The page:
Liberal Dream Team to Host Presidential Debates
Monday, 13 Aug 2012
By David A. Patten
Conservative media watchdog Brent Bozell slammed the choice of only mainstream-media correspondents to moderate this year’s presidential debates, which could determine the outcome of the election. And he blames the Republican establishment for letting it happen.
“I scratch my head and ask myself the same question: How are they so dense?” Bozell says. “Here you’ve got Bob Schieffer, who’s been slamming Paul Ryan all weekend long, and he’s going to moderate a debate. And all you’ve got to do is look at the footage of his past debates,” said Bozell. “He’s terrible.”
The Commission on Presidential Debates announced the schedule for this year’s all-important presidential debates on Monday. No conservative journalists were named.
The first debate will be held in Denver on Oct. 3. It will be moderated by longtime newsman Jim Lehrer of PBS.
“He’s pretty middle-of-the-road as a newsman,” says Bozell. “But watch him on the debates, he tilts strongly to the left.”
The second debate with be moderated by Martha Raddatz, senior foreign affairs correspondent of ABC News. To be held Oct. 11 in Danville, Ky., it will feature the vice presidential candidates: Incumbent Joe Biden of Delaware against GOP Rep. Paul Ryan of Wisconsin. Because Biden’s strength is foreign affairs, having Raddatz as moderator could work to his advantage. That debate will cover both domestic and international topics, however.
The third debate will be held Oct. 16 at Hofstra University in Hempstead, N.Y., and will feature Candy Crowley, anchor of CNN’s State of the Union program. “Candy Crowley isn’t that bad, in fact she’s had some positive moments,” Bozell tells Newsmax. “But she’s going to be drinking from the CNN Kool-Aid, and they’re the ones who are going to prepare the questions for her. So it’s going to be predictable.”
The final debate will feature Schieffer, the longtime CBS correspondent and moderator of Face the Nation, on Oct. 22 in Boca Raton, Fla. Schieffer is well respected in mainstream-media circles, but has a habit of asking questions on Face the Nation that suggest a point of view. “Has the tea party made compromise a dirty word, and is that why Congress can’t seem to get anything done?” he asked Rep. Michele Bachmann, R-Minn., earlier this year.
Bozell says he is “rather surprised” that no one from Fox News will moderate a debate. In November 2010, Fox’s election night coverage drew more viewers in the 10 p.m. slot than any broadcast network. “They’re no longer step-children,” Bozell said of Fox. “They’re major players in this. Why don’t I see Bret Baier, why don’t I see Shephard Smith, and a number of people who are not doctrinaire conservatives by any step of the imagination — why don’t we see them?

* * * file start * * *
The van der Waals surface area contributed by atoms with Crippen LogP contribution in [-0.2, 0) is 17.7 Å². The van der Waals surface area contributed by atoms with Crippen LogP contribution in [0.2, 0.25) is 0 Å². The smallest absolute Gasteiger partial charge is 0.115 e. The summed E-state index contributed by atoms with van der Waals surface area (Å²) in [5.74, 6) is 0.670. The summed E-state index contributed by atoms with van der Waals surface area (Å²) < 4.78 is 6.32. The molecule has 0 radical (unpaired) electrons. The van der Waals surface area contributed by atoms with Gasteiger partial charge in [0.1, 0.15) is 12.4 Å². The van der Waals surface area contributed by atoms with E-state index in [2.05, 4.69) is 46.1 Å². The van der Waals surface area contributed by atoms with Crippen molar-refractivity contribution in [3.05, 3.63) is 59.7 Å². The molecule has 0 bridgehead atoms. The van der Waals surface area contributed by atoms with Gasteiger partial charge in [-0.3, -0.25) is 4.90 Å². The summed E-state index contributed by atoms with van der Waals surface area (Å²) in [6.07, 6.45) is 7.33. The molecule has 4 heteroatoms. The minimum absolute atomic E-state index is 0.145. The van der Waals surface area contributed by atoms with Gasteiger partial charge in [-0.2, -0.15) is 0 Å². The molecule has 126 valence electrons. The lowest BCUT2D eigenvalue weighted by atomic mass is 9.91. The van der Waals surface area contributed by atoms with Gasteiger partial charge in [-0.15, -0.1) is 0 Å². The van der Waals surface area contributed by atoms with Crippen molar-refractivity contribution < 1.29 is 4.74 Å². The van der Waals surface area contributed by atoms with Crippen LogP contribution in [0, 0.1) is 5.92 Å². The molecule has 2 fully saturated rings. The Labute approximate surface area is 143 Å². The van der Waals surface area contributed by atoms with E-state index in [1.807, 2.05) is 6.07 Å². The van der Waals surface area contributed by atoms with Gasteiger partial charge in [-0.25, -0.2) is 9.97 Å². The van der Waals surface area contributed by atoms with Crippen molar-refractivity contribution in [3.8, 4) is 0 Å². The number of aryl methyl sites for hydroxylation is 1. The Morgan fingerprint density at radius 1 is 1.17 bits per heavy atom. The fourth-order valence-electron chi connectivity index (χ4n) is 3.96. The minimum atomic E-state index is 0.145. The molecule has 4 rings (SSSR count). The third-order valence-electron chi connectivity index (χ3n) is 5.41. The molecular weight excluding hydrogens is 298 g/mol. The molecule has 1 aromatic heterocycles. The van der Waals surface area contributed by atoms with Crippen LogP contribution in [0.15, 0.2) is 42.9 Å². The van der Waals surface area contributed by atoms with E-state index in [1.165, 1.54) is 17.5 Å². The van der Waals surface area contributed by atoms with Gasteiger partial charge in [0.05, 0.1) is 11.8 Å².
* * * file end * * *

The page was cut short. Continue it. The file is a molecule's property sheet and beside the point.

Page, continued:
“What about Britt Hume?” he added. “Where’s somebody from the Washington Examiner, the Washington Times, or Newsmax? It’s not like the left has a monopoly of talent.”
The Romney campaign on Monday referred inquiries about the selection of moderators to the Commission on Presidential Debates, the organization that makes those appointments. Some conservatives have accused that organization of showing a progressive tilt. The Daily Caller reported Monday that its nine-member board includes a past president of the Mexican-American Legal Defense and Education Fund; as well as Howard Buffett, the son of Berkshire-Hathaway’s No. 1 Obama backer, Warren Buffett.
The debates are drawing extra scrutiny in part because the election is so tight.
In April, Fox News host Bill O’Reilly predicted on CBS this Morning: “What’s going to be decisive are the debates — the three debates,” he said. “Whoever does better in the three will win. That’s how close it’s going to be.”
Debates always play an important role in the run-up to the election. But in some years they appear to be decisive.
In 1980, for example, Ronald Reagan’s famous “there you go again” remark, when he felt incumbent President Jimmy Carter was distorting his positions, was considered a key reason why voters handed him the keys to the Oval Office.
Bozell urges the RNC to make it clear that it will expose any bias from the moderators. “I wish they would make a very public statement that they’re not going to put up with any shenanigans,” says Bozell. “Now if it’s the same-old, same old, where the questions come from left field for Republicans … where it’s hard-balls to one and softballs to another, then I think the Republicans should make it a point to say they’re going to make a big issue of this.”
But he laments that Republicans committed to the panel of debate moderators without insisting on more ideological balance. And he blames GOP leaders for not standing firm. “Unfortunately, nothing’s changed,” he says of the tenor of the debates. “This has been going on for decades.”
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